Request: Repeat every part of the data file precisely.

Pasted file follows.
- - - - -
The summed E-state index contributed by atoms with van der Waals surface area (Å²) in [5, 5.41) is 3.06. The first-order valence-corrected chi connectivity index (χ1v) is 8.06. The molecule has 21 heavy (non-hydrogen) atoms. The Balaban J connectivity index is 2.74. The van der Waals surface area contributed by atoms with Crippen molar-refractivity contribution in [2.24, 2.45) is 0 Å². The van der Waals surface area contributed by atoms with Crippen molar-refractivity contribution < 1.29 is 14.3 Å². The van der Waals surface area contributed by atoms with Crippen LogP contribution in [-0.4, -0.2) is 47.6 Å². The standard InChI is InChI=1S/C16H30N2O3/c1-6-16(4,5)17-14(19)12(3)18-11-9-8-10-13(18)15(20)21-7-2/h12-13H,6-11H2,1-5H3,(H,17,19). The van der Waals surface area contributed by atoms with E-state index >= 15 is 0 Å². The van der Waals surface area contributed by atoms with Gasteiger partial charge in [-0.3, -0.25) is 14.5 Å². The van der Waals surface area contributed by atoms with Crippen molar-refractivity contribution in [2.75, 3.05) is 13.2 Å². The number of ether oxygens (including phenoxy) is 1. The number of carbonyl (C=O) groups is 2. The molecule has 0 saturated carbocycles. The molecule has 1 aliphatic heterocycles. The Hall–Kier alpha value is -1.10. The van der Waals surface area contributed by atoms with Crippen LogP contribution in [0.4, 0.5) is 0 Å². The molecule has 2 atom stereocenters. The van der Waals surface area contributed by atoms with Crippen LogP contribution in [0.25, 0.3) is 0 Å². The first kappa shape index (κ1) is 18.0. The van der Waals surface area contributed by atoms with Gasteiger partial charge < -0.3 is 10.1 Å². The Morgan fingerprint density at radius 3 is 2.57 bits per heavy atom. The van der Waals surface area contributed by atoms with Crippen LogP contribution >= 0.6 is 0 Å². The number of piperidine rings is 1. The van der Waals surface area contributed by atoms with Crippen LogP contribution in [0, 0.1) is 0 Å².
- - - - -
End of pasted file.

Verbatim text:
The summed E-state index contributed by atoms with van der Waals surface area (Å²) in [5, 5.41) is 3.06. The first-order valence-corrected chi connectivity index (χ1v) is 8.06. The molecule has 21 heavy (non-hydrogen) atoms. The Balaban J connectivity index is 2.74. The van der Waals surface area contributed by atoms with Crippen molar-refractivity contribution in [2.24, 2.45) is 0 Å². The van der Waals surface area contributed by atoms with Crippen molar-refractivity contribution < 1.29 is 14.3 Å². The van der Waals surface area contributed by atoms with Crippen LogP contribution in [-0.4, -0.2) is 47.6 Å². The standard InChI is InChI=1S/C16H30N2O3/c1-6-16(4,5)17-14(19)12(3)18-11-9-8-10-13(18)15(20)21-7-2/h12-13H,6-11H2,1-5H3,(H,17,19). The van der Waals surface area contributed by atoms with E-state index >= 15 is 0 Å². The van der Waals surface area contributed by atoms with Gasteiger partial charge in [-0.3, -0.25) is 14.5 Å². The van der Waals surface area contributed by atoms with Crippen molar-refractivity contribution in [2.75, 3.05) is 13.2 Å². The number of ether oxygens (including phenoxy) is 1. The number of carbonyl (C=O) groups is 2. The molecule has 0 saturated carbocycles. The molecule has 1 aliphatic heterocycles. The Hall–Kier alpha value is -1.10. The van der Waals surface area contributed by atoms with Crippen LogP contribution in [0.4, 0.5) is 0 Å². The molecule has 2 atom stereocenters. The van der Waals surface area contributed by atoms with Crippen LogP contribution in [0.25, 0.3) is 0 Å². The first kappa shape index (κ1) is 18.0. The van der Waals surface area contributed by atoms with Gasteiger partial charge < -0.3 is 10.1 Å². The Morgan fingerprint density at radius 3 is 2.57 bits per heavy atom. The van der Waals surface area contributed by atoms with Crippen LogP contribution >= 0.6 is 0 Å². The number of piperidine rings is 1. The van der Waals surface area contributed by atoms with Crippen LogP contribution in [0, 0.1) is 0 Å².